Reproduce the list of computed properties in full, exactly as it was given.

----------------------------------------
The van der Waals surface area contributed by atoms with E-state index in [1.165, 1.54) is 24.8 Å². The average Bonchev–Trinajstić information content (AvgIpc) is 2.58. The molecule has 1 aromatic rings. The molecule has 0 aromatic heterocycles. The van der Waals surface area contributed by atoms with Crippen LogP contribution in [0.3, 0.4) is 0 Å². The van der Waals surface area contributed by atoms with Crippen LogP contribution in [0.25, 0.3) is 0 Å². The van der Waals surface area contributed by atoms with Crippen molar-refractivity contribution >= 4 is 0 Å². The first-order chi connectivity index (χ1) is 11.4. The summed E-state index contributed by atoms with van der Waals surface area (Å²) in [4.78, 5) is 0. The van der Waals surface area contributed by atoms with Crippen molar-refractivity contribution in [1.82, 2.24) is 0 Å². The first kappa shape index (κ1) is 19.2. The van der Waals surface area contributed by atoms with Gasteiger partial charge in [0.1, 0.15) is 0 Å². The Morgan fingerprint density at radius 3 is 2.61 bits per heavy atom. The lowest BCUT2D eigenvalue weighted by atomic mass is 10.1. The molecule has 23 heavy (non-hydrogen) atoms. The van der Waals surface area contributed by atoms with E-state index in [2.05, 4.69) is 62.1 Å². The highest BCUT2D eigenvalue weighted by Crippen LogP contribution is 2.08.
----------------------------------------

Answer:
The van der Waals surface area contributed by atoms with E-state index in [1.165, 1.54) is 24.8 Å². The average Bonchev–Trinajstić information content (AvgIpc) is 2.58. The molecule has 1 aromatic rings. The molecule has 0 aromatic heterocycles. The van der Waals surface area contributed by atoms with Crippen LogP contribution in [0.3, 0.4) is 0 Å². The van der Waals surface area contributed by atoms with Crippen LogP contribution in [0.25, 0.3) is 0 Å². The van der Waals surface area contributed by atoms with Crippen molar-refractivity contribution >= 4 is 0 Å². The first-order chi connectivity index (χ1) is 11.4. The summed E-state index contributed by atoms with van der Waals surface area (Å²) in [4.78, 5) is 0. The van der Waals surface area contributed by atoms with Crippen molar-refractivity contribution in [1.82, 2.24) is 0 Å². The first kappa shape index (κ1) is 19.2. The van der Waals surface area contributed by atoms with Gasteiger partial charge in [0.1, 0.15) is 0 Å². The Morgan fingerprint density at radius 3 is 2.61 bits per heavy atom. The lowest BCUT2D eigenvalue weighted by atomic mass is 10.1. The molecule has 23 heavy (non-hydrogen) atoms. The van der Waals surface area contributed by atoms with E-state index in [2.05, 4.69) is 62.1 Å². The highest BCUT2D eigenvalue weighted by Crippen LogP contribution is 2.08.